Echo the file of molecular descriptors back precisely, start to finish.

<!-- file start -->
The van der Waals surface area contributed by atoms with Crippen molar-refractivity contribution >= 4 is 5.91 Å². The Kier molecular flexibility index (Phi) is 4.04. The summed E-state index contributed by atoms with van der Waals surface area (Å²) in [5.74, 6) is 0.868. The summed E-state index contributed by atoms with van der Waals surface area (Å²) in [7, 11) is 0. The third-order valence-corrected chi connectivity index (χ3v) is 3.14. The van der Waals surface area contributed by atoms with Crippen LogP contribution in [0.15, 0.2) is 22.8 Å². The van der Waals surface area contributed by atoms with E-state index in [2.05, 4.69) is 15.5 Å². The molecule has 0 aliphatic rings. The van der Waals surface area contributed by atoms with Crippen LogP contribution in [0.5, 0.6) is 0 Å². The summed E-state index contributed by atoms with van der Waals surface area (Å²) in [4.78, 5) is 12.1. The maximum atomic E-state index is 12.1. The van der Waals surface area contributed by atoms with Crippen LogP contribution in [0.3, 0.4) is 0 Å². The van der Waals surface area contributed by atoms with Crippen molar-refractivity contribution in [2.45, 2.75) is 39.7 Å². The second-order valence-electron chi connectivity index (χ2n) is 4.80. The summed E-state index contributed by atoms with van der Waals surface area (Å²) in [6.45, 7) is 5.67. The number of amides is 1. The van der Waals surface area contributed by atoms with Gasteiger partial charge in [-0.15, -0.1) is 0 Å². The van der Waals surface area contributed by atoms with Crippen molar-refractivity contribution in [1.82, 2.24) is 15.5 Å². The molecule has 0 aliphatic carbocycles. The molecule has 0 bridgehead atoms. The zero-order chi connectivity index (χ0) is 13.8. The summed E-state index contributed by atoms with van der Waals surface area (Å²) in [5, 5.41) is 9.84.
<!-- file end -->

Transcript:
The van der Waals surface area contributed by atoms with Crippen molar-refractivity contribution >= 4 is 5.91 Å². The Kier molecular flexibility index (Phi) is 4.04. The summed E-state index contributed by atoms with van der Waals surface area (Å²) in [5.74, 6) is 0.868. The summed E-state index contributed by atoms with van der Waals surface area (Å²) in [7, 11) is 0. The third-order valence-corrected chi connectivity index (χ3v) is 3.14. The van der Waals surface area contributed by atoms with Crippen LogP contribution in [0.15, 0.2) is 22.8 Å². The van der Waals surface area contributed by atoms with E-state index in [2.05, 4.69) is 15.5 Å². The molecule has 0 aliphatic rings. The van der Waals surface area contributed by atoms with Crippen LogP contribution in [0.5, 0.6) is 0 Å². The summed E-state index contributed by atoms with van der Waals surface area (Å²) in [4.78, 5) is 12.1. The maximum atomic E-state index is 12.1. The van der Waals surface area contributed by atoms with Crippen LogP contribution in [0.3, 0.4) is 0 Å². The van der Waals surface area contributed by atoms with Crippen molar-refractivity contribution in [2.45, 2.75) is 39.7 Å². The second-order valence-electron chi connectivity index (χ2n) is 4.80. The summed E-state index contributed by atoms with van der Waals surface area (Å²) in [6.45, 7) is 5.67. The number of amides is 1. The van der Waals surface area contributed by atoms with Gasteiger partial charge in [-0.15, -0.1) is 0 Å². The van der Waals surface area contributed by atoms with Crippen molar-refractivity contribution in [1.82, 2.24) is 15.5 Å². The molecule has 0 aliphatic carbocycles. The molecule has 0 bridgehead atoms. The zero-order chi connectivity index (χ0) is 13.8. The summed E-state index contributed by atoms with van der Waals surface area (Å²) in [5, 5.41) is 9.84.